Chris Bendtsen (Princeton / Ivy League) - 13:57.46 / 28:49.08
Rintaro Takeda (4th yr., Waseda Univ.) - 13:58.83 / 29:04.20
Akira Tomiyasu (3rd yr., Nittai Univ.) - 14:09.94 / 28:49.53

Fourth Stage - 6.2 km
Kazuto Kawabata (3rd yr., Tokai Univ.) - 13:49.33
Ryutaro Ichitani (3rd yr., Yamanashi Gakuin Univ.) - 13:51.46
Ryota Motegi (4th yr., Aoyama Gakuin Univ.) - 13:53.46
Yohei Suzuki (4th yr., Waseda Univ.) - 13:53.58
Fuminori Shimo (2nd yr., Komazawa Univ.) - 13:54.21
Sota Watanabe (1st yr., Toyo Univ.) - 14:08.63
Steve Mangan (Dartmouth / Ivy League) - 14:19.11

Fifth Stage - 6.4 km
Will Geoghegan (Dartmouth / Ivy League) - 13:17.85
Makoto Mitsunobu (3rd yr., Waseda Univ.) - 13:53.08
Shuto Mikami (2nd yr., Tokai Univ.) - 13:55.08
Yuya Ando (4th yr., Aoyama Gakuin Univ.) - 13:57.75
Yuji Asaishi (4th yr., Komazawa Univ.) - 13:58.19
Sho Nagato (2nd yr., Yamanashi Gakuin Univ.) - 14:05.73
Shunya Nomura (3rd yr., Toyo Univ.) - 14:06.07

Sixth Stage - 10.2 km
Dominic Nyairo (2nd yr., Yamanashi Gakuin Univ.) - 27:56.47 
Tadashi Isshiki (4th yr., Aoyama Gakuin Univ.) - 28:23.40
Shohei Otsuka (4th yr., Komazawa Univ.) - 28:34.31
Haruki Minatoya (2nd yr., Tokai Univ.) - 28:46.59
Koki Ido (4th yr., Waseda Univ.) - 28:54.84
Toyo Univ. (4th yr., Toyo Univ.) - 29:10.11
Jake Sienko (Columbia / Ivy League) - 29:38.94

© 2016 Brett Larner
all rights reserved

Comments

Most-Read This Week

Kawauchi Takes Six Minutes Off Kitakyushu Marathon Course Record to Lead Weekend Results

After a seven-week break from the marathon, Yuki Kawauchi (Saitama Pref. Gov't) scored his third-straight marathon win, second-straight course record and came just shy of a third-straight negative split as he ran a completely solo 2:11:46 to take almost six minutes off the Kitakyushu Marathon course record. Following up on negative split wins at December's Hofu Yomiuri Marathon and January's Marshfield New Year's Day Marathon, the latter a course record by half an hour, Kawauchi was on his own in the first 100 m in Kitakyushu and never looked back.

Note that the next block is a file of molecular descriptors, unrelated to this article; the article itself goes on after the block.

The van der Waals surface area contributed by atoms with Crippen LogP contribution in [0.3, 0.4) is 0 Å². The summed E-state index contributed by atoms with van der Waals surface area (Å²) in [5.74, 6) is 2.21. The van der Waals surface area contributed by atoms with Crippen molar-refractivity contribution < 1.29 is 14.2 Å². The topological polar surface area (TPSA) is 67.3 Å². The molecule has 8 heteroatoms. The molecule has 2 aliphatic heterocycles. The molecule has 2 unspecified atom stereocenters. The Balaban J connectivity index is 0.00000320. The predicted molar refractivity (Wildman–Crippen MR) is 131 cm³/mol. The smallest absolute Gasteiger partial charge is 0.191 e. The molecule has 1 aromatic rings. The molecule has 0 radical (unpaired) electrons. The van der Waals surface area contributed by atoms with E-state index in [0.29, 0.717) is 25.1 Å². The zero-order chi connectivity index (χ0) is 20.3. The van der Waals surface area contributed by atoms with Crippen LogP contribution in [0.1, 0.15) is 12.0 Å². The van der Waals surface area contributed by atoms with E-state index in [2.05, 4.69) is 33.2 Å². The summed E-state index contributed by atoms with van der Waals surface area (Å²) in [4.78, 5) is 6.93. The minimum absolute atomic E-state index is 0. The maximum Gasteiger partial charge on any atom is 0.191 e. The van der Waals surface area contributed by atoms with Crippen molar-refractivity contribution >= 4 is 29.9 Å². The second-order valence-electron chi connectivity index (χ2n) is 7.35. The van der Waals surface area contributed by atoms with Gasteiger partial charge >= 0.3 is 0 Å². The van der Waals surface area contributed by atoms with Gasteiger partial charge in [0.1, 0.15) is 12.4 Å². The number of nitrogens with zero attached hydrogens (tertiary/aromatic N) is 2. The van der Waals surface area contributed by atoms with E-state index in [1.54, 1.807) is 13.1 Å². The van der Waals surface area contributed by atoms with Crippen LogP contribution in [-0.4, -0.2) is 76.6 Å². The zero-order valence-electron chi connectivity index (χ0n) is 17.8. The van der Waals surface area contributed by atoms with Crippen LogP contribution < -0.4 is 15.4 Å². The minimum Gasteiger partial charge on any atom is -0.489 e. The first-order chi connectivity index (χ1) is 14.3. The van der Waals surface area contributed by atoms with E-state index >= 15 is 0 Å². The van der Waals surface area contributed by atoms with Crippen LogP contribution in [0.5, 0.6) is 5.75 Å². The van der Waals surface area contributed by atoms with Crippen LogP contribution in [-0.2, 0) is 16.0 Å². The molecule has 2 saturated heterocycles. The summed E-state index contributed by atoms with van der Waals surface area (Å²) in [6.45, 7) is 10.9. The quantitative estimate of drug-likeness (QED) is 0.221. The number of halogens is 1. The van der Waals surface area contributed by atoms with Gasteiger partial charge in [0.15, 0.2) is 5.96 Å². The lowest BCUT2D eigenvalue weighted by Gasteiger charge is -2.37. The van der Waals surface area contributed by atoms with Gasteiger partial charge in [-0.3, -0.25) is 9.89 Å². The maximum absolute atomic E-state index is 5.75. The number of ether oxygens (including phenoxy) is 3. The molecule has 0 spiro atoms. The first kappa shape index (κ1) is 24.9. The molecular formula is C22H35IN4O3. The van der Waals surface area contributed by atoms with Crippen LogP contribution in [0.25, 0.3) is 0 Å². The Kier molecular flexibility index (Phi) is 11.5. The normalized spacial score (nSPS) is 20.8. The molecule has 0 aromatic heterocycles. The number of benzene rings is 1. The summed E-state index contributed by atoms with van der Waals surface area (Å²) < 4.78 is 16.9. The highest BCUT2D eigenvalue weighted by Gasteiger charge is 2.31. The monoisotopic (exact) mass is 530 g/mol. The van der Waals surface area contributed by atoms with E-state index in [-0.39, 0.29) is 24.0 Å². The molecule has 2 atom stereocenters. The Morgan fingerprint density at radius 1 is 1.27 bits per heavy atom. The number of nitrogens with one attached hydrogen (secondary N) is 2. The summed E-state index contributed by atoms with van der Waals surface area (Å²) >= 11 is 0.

In the hilly first 10 km his pace fluctuated from high-2:12 to high-2:10, but once Kawauchi got into the flatter section of the course he settled out on track for a high-2:11 to low-2:12 time. After a 1:05:51 split at halfway he slowed slightly on the outbound trip to the turnaround near 31 km, but picking it up again after 35 km he marked a 6:34 from 40 km to the finish to stop the clock at 2:11:46,  a 1:05:55 second half …

The Kawauchi Counter

Yuki Kawauchi's 2018 race results: Jan. 1: Marshfield New Year's Day Marathon, U.S.A.: 2:18:59 - 1st - CR
Jan. 14: Okukuma Road Race Half Marathon, Kumamoto - 1:03:28 - 7th
Jan. 21: Yashio Isshu Ekiden, Saitama: 1:01:03 - 1st - ran entire 20.0 km ekiden solo and beat all 103 teams of 6 runners each
Jan. 28: Okumusashi Ekiden First Stage (9.9 km), Saitama - 29:41 - 6th
Feb. 4: Saitama Ekiden Third Stage (12.1 km), Saitama - 36:54 - 4th
Feb. 11: Izumo Kunibiki Half Marathon, Shimane - cancelled due to heavy snow
Feb. 18: Kitakyushu Marathon, Fukuoka - 2:11:46 - 1st - CR
Upcoming race schedule: Feb. 25: Fukaya City Half Marathon, Saitama
Mar. 4: Kanaguri Hai Tamana Half Marathon, Kumamoto
Mar. 18: Wan Jin Shi Marathon, Taiwan
Mar. 25: Kuki Half Marathon, Saitama
Apr. 16: Boston Marathon, U.S.A.
May 5: Toyohirakawa Half Marathon, Hokkaido
June 2: ASICS Stockholm Marathon, Sweden
June 17: Okinoshima 50 km Ultramarathon, Shimane
July 1: Gold Coast Airport Marathon, Australia
Aug. 2…

Kenyans Kabuu, Jemeli and Cheyech Lead Nagoya Women's Marathon Field

The Nagoya Women's Marathon is the largest women-only marathon in the world, one with a long history as an elite race and adapting to the times with a mass-participation field of 20,000. The last few years it has seen a series of dynamic, high-level performances by top Japanese women, from Sairi Maeda's 2:22:48 in 2015 to the 2:23:19 to 2:23:20 sprint finish battle between Tomomi Tanaka and Rei Ohara in 2016 to Yuka Ando's stellar 2:21:36 debut and teammate Mao Kiyota's 2:23:47 breakthrough last year.

Maeda, Ohara and Kiyota all return this year to face the Kenyan trio of Lucy Kabuu, Valary Jemeli and Flomena Cheyech Daniel. Kabuu went to high school in Japan before moving on to the big leagues, but she hasn't finished a marathon since her 2:20:21 in Dubai 2015. Cheyech also used to be based in Japan as is a familiar face here, winning the last two Saitama International Marathons. Jemeli is making her Japanese debut, and with a 2:21:57 win in Prague and a 2:20:53 …